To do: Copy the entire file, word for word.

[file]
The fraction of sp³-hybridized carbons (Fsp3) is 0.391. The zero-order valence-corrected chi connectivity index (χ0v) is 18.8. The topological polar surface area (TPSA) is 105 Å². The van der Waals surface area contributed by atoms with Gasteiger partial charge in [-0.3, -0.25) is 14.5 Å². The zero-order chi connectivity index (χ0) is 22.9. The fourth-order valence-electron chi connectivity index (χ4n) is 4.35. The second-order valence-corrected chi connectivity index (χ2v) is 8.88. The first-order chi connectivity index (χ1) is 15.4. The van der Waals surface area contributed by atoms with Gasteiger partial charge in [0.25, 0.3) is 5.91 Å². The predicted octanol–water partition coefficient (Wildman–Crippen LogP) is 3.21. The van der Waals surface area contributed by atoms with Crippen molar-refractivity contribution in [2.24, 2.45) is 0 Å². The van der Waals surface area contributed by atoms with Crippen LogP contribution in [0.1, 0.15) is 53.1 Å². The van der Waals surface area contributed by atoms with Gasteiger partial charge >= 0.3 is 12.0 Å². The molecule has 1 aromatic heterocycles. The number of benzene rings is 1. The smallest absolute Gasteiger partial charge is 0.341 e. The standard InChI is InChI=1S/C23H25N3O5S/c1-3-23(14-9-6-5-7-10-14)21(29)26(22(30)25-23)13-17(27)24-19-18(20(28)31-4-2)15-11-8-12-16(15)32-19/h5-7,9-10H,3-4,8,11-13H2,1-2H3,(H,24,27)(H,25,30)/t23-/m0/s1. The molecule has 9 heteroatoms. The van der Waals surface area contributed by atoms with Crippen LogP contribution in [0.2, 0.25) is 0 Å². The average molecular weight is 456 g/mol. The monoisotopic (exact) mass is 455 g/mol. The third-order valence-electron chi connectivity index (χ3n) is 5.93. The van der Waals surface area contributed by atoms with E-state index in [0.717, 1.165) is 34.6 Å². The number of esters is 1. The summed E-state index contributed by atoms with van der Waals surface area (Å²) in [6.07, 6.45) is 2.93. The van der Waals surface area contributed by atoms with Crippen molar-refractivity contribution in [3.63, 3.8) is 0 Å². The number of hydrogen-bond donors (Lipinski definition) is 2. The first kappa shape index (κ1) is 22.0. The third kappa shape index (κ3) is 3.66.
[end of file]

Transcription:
The fraction of sp³-hybridized carbons (Fsp3) is 0.391. The zero-order valence-corrected chi connectivity index (χ0v) is 18.8. The topological polar surface area (TPSA) is 105 Å². The van der Waals surface area contributed by atoms with Gasteiger partial charge in [-0.3, -0.25) is 14.5 Å². The zero-order chi connectivity index (χ0) is 22.9. The fourth-order valence-electron chi connectivity index (χ4n) is 4.35. The second-order valence-corrected chi connectivity index (χ2v) is 8.88. The first-order chi connectivity index (χ1) is 15.4. The van der Waals surface area contributed by atoms with Gasteiger partial charge in [0.25, 0.3) is 5.91 Å². The predicted octanol–water partition coefficient (Wildman–Crippen LogP) is 3.21. The van der Waals surface area contributed by atoms with Crippen molar-refractivity contribution in [2.24, 2.45) is 0 Å². The van der Waals surface area contributed by atoms with Crippen LogP contribution in [0.1, 0.15) is 53.1 Å². The van der Waals surface area contributed by atoms with Gasteiger partial charge >= 0.3 is 12.0 Å². The molecule has 1 aromatic heterocycles. The number of benzene rings is 1. The smallest absolute Gasteiger partial charge is 0.341 e. The standard InChI is InChI=1S/C23H25N3O5S/c1-3-23(14-9-6-5-7-10-14)21(29)26(22(30)25-23)13-17(27)24-19-18(20(28)31-4-2)15-11-8-12-16(15)32-19/h5-7,9-10H,3-4,8,11-13H2,1-2H3,(H,24,27)(H,25,30)/t23-/m0/s1. The molecule has 9 heteroatoms. The van der Waals surface area contributed by atoms with Crippen LogP contribution in [0.2, 0.25) is 0 Å². The average molecular weight is 456 g/mol. The monoisotopic (exact) mass is 455 g/mol. The third-order valence-electron chi connectivity index (χ3n) is 5.93. The van der Waals surface area contributed by atoms with E-state index in [0.717, 1.165) is 34.6 Å². The number of esters is 1. The summed E-state index contributed by atoms with van der Waals surface area (Å²) in [6.07, 6.45) is 2.93. The van der Waals surface area contributed by atoms with Crippen molar-refractivity contribution in [3.63, 3.8) is 0 Å². The number of hydrogen-bond donors (Lipinski definition) is 2. The first kappa shape index (κ1) is 22.0. The third kappa shape index (κ3) is 3.66.